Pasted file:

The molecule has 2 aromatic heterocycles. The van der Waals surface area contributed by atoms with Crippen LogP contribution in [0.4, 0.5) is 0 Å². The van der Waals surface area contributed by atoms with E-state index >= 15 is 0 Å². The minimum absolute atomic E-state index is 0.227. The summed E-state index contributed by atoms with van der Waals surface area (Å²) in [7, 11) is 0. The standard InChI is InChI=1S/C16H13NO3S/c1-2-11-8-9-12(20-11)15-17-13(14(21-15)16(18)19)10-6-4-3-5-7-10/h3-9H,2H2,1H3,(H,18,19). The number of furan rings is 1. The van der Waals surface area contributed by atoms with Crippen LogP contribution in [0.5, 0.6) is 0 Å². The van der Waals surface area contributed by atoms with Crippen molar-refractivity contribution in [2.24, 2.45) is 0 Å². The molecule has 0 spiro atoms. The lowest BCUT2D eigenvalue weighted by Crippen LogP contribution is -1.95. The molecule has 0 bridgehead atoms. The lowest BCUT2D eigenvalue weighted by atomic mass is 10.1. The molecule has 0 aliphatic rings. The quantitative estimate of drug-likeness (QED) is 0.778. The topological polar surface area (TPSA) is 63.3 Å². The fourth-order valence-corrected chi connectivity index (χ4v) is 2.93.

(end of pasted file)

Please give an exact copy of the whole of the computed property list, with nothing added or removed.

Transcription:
The molecule has 2 aromatic heterocycles. The van der Waals surface area contributed by atoms with Crippen LogP contribution in [0.4, 0.5) is 0 Å². The van der Waals surface area contributed by atoms with E-state index >= 15 is 0 Å². The minimum absolute atomic E-state index is 0.227. The summed E-state index contributed by atoms with van der Waals surface area (Å²) in [7, 11) is 0. The standard InChI is InChI=1S/C16H13NO3S/c1-2-11-8-9-12(20-11)15-17-13(14(21-15)16(18)19)10-6-4-3-5-7-10/h3-9H,2H2,1H3,(H,18,19). The number of furan rings is 1. The van der Waals surface area contributed by atoms with Crippen LogP contribution in [0.5, 0.6) is 0 Å². The van der Waals surface area contributed by atoms with Crippen molar-refractivity contribution in [2.24, 2.45) is 0 Å². The molecule has 0 spiro atoms. The lowest BCUT2D eigenvalue weighted by Crippen LogP contribution is -1.95. The molecule has 0 bridgehead atoms. The lowest BCUT2D eigenvalue weighted by atomic mass is 10.1. The molecule has 0 aliphatic rings. The quantitative estimate of drug-likeness (QED) is 0.778. The topological polar surface area (TPSA) is 63.3 Å². The fourth-order valence-corrected chi connectivity index (χ4v) is 2.93.